Fed Chairman Ben Bernanke and his colleagues open a two-day meeting Tuesday afternoon, where they will put together their most up-to-date assessment of the economy's outlook and decide the best course on interest rates.
The Fed is almost certain to hold its key interest rate steady at 2 percent when it wraps up its session on Wednesday. If that's the case, the prime lending rate for millions of consumers and businesses would stay at 5 percent. The prime rate applies to certain credit cards, home equity lines of credit and other loans.
Looking ahead, the Fed probably will go further in highlighting inflation risks but won't go as far as to signal a rate increase at the Fed's next meeting on Aug. 5, analysts said.
However, if energy and food prices do show signs of spreading inflation through the economy, a rate increase at that time or later this year can't be ruled out, they said. Some Wall Street investors are betting that will be the case.
Given the shaky economy, the deep housing slump and record-high home foreclosures, many economists believe the Fed would prefer to leave rates where they are through the rest of this year and then begin to boost them in 2009.
Fed policymakers face tough choices. There have been signs of divisions within their ranks about the best way to handle the economy. Boosting rates too soon to fend off inflation will hurt economic growth. On the other hand, Fed officials have made clear they aren't inclined to cut rates again for fear of aggravating inflation.
United Parcel Service Inc (UPS.N)
shares fell 4.6 percent on Tuesday to their lowest point since
late 2003, the morning after the world's largest
package-delivery company cut its second-quarter profit outlook
citing high fuel costs and a weak U.S. economy.
UPS's announcement came just a week after main rival
Memphis-based FedEx Corp (FDX.N) posted a quarterly loss and
gave a weak profit outlook for its fiscal 2009. The two
companies are seen as bellwethers of the U.S. economy due to
the large volume of commercial and consumer goods they
The warning, which weighed on U.S. stocks, was the latest
sign that corporate America could no longer brush off surging
energy prices. Crude oil prices have roughly doubled over the
UPS shares dropped $3.06 to $63.20. FedEx was down $1.38,
or 1.7 percent, at $78.75. Both companies' shares trade on the
New York Stock Exchange.
The Dow Jones transportation index, which also includes
airlines and railroads, was down 1.3 percent.
"UPS's preannouncement underscores the growing problems
facing parcel carriers," Morgan Stanley analyst William Greene
wrote in a note for clients. "The domestic segment,
particularly air, has struggled with higher fuel prices, and
fundamentals seem to be deteriorating further. However, UPS is
also now seeing slowing international volumes for the first
time, a key source of growth over the last few years."
After the Atlanta-based company's announcement, Lehman
Brothers and R.W. Baird & Co lowered their price targets on
UPS's stock, and Baird downgraded the company to "neutral" from
"We continue to like the long-term prospects of UPS, but we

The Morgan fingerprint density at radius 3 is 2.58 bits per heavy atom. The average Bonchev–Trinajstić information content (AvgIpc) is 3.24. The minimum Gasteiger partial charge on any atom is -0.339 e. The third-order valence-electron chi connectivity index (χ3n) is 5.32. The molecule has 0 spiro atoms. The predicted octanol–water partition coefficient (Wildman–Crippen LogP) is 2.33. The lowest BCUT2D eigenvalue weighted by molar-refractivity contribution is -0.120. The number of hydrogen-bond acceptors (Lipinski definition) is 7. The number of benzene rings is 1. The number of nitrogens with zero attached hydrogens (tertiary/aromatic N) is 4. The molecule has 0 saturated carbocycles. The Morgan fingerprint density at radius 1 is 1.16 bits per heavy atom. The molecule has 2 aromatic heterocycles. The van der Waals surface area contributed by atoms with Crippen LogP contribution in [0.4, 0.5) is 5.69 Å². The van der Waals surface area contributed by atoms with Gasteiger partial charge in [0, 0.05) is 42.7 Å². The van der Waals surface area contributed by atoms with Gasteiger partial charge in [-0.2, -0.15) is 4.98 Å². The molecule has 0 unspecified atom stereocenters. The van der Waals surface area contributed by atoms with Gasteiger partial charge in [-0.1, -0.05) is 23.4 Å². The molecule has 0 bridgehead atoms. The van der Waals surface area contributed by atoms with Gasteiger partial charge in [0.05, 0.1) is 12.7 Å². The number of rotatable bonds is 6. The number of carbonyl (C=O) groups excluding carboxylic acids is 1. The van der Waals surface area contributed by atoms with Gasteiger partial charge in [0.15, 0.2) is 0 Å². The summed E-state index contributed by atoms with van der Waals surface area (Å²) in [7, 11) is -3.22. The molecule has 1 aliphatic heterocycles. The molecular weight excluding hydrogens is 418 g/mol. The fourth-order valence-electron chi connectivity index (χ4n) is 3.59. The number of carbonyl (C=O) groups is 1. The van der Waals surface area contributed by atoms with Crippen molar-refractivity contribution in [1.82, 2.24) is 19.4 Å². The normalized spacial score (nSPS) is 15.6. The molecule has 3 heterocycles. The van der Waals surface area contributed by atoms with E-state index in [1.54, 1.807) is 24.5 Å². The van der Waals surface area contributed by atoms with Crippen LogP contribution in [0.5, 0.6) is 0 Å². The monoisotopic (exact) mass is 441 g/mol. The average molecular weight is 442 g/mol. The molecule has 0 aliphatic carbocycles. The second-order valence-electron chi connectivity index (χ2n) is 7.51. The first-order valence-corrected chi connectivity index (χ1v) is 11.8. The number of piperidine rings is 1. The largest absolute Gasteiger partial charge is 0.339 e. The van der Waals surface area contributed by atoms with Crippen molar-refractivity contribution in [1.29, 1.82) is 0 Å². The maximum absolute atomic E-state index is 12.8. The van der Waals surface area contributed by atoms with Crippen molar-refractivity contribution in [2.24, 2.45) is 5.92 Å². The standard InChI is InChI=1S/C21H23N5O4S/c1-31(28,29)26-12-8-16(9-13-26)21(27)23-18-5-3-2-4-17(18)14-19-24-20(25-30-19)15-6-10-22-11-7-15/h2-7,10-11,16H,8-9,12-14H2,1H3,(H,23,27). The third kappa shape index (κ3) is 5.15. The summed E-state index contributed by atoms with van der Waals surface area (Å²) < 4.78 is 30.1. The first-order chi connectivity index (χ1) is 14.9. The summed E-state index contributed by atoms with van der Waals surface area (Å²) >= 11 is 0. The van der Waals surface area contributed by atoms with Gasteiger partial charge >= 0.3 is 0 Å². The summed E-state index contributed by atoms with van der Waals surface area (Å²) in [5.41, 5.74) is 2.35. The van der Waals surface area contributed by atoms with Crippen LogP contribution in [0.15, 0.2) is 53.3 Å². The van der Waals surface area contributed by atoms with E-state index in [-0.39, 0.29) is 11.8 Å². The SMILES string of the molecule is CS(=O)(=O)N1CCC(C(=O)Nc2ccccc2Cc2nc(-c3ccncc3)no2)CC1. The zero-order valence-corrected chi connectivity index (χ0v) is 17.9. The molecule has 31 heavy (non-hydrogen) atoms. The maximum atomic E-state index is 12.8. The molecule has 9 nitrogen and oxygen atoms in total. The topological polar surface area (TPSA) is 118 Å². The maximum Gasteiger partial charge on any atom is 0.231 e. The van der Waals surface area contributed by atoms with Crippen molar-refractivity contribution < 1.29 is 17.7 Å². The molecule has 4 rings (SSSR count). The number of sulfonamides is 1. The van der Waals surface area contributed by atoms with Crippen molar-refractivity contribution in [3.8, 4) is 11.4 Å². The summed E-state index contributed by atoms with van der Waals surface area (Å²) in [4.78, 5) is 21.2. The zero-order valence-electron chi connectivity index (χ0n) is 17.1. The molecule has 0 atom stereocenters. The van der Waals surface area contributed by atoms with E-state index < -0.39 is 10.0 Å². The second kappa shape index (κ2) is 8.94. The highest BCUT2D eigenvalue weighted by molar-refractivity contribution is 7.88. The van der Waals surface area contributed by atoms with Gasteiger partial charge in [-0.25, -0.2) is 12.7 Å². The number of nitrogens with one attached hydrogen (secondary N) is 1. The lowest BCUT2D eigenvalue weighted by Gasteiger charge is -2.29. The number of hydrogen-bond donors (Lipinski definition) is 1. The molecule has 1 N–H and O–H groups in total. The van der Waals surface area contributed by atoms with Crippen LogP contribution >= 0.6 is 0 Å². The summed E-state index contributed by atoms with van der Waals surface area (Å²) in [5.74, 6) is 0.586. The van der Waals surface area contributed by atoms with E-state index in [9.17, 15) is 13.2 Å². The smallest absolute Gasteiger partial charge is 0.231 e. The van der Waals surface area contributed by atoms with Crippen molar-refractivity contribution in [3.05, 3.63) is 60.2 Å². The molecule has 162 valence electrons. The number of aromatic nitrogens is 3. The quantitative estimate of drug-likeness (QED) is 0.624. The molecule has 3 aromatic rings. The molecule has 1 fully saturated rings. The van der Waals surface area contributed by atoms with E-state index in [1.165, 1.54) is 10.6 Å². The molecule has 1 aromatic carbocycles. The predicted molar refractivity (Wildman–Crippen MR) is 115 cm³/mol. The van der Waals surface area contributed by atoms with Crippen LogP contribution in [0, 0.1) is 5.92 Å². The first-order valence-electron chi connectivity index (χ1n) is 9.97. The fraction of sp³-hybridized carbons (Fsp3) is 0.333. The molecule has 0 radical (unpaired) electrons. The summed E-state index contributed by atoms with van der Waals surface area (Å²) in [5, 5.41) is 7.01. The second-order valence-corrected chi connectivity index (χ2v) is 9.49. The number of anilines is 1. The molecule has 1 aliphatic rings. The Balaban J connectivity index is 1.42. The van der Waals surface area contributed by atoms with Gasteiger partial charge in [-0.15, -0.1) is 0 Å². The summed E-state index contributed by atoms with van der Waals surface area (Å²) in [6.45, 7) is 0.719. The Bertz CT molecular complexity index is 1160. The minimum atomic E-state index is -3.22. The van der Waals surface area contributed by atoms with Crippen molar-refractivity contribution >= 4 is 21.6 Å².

have grown increasingly concerned about shippers' price
elasticity of demand as fuel surcharges for domestic express
are hitting record levels for the overall industry," Baird
analyst Jon Langenfeld wrote in a note for clients.
Like other major companies in the U.S. transport sector,
UPS passes on higher fuel costs to customers. But as BB&T
Capital Markets analyst John Barnes wrote in a note to clients,
"fuel prices may have reached a tipping point at which many
shippers are simply unwilling to pay the higher fuel
"We believe both factors may put significant downward
pressure on (earnings per share) over the next several
quarters." Barnes added.
Late Monday, UPS said it expected to earn between 83 cents
and 88 cents per share in the second quarter, down from a
previous range of 97 cents to $1.04.
In a statement, the company said U.S. package volume had
been lower than expected, while demand for higher-priced air
delivery services had seen a particular drop.
UPS also said that the "anemic U.S. economy is negatively
impacting volume into the United States, affecting results for
the international segment."
In recent quarters, strong international package demand has
helped both UPS and FedEx offset lower growth in their domestic
services as U.S. economic growth has slowed.
With Tuesday's drop, UPS shares are down 10 percent so far
this year, while FedEx is down 12 percent. The transportation
index is up 10 percent.
(Reporting by Nick Carey, additional reporting by Scott
Malone in Boston; Editing by Maureen Bavdek)
Consumer confidence fell in June to
its lowest in 16 years as high inflation continued to sap
confidence and pushed expectations for the future to a record
low, the Conference Board said on Tuesday.
The Conference Board, an industry group, said its inflation
expectations gauge matched the record-high 7.7 percent it hit
in May, which will keep Federal Reserve policy makers concerned
over price growth as they meet to decide rates on Tuesday and
The Conference Board said its overall monthly measure of
consumers' mood declined to 50.4 this month -- the lowest since
47.3 in February 1992 -- from a revised 58.1 in May. May's
reading was originally reported at 57.2.
Economists on Wall Street had been expecting a reading of
56.4, according to a Reuters poll. Their forecasts ranged from
50.0 to 60.0.
The index has now dropped by more than half since last
July, when it was at 111.90. Since then, housing market
troubles triggered the most severe credit crisis in at least a
Consumers made a grim assessment of their present situation
and their future prospects. The present situation index dropped
to 64.5 from a revised 74.2 in May. The expectations barometer
slid to an all-time low of 41.0 from a revised 47.3 in May.
(Reporting by Burton Frierson; Editing by Theodore